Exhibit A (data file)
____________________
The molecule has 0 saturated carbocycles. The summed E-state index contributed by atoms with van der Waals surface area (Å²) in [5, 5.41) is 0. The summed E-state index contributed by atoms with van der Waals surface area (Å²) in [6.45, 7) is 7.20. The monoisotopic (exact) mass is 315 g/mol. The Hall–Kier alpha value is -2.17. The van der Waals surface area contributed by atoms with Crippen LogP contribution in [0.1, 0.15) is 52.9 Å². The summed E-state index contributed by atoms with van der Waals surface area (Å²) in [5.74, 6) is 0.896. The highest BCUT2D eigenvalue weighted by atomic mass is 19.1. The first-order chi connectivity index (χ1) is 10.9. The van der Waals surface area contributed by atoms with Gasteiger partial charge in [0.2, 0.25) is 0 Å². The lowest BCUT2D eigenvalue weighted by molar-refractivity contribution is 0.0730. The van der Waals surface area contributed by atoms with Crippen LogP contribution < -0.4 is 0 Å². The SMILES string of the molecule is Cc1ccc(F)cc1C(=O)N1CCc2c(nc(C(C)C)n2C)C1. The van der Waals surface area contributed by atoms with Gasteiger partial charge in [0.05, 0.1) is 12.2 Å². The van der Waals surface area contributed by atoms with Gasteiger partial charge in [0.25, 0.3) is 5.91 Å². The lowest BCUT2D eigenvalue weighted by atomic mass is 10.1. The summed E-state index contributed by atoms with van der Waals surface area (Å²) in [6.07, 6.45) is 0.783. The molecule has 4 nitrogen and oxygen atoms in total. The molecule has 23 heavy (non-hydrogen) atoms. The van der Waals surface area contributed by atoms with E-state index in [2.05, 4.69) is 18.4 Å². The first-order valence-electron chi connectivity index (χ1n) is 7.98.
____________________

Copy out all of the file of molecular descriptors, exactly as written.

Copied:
The molecule has 0 saturated carbocycles. The summed E-state index contributed by atoms with van der Waals surface area (Å²) in [5, 5.41) is 0. The summed E-state index contributed by atoms with van der Waals surface area (Å²) in [6.45, 7) is 7.20. The monoisotopic (exact) mass is 315 g/mol. The Hall–Kier alpha value is -2.17. The van der Waals surface area contributed by atoms with Crippen LogP contribution in [0.1, 0.15) is 52.9 Å². The summed E-state index contributed by atoms with van der Waals surface area (Å²) in [5.74, 6) is 0.896. The highest BCUT2D eigenvalue weighted by atomic mass is 19.1. The first-order chi connectivity index (χ1) is 10.9. The van der Waals surface area contributed by atoms with Gasteiger partial charge in [0.2, 0.25) is 0 Å². The lowest BCUT2D eigenvalue weighted by molar-refractivity contribution is 0.0730. The van der Waals surface area contributed by atoms with Crippen LogP contribution < -0.4 is 0 Å². The SMILES string of the molecule is Cc1ccc(F)cc1C(=O)N1CCc2c(nc(C(C)C)n2C)C1. The van der Waals surface area contributed by atoms with Gasteiger partial charge in [0.05, 0.1) is 12.2 Å². The van der Waals surface area contributed by atoms with Gasteiger partial charge in [0.25, 0.3) is 5.91 Å². The lowest BCUT2D eigenvalue weighted by atomic mass is 10.1. The summed E-state index contributed by atoms with van der Waals surface area (Å²) in [6.07, 6.45) is 0.783. The molecule has 4 nitrogen and oxygen atoms in total. The molecule has 23 heavy (non-hydrogen) atoms. The van der Waals surface area contributed by atoms with E-state index in [2.05, 4.69) is 18.4 Å². The first-order valence-electron chi connectivity index (χ1n) is 7.98.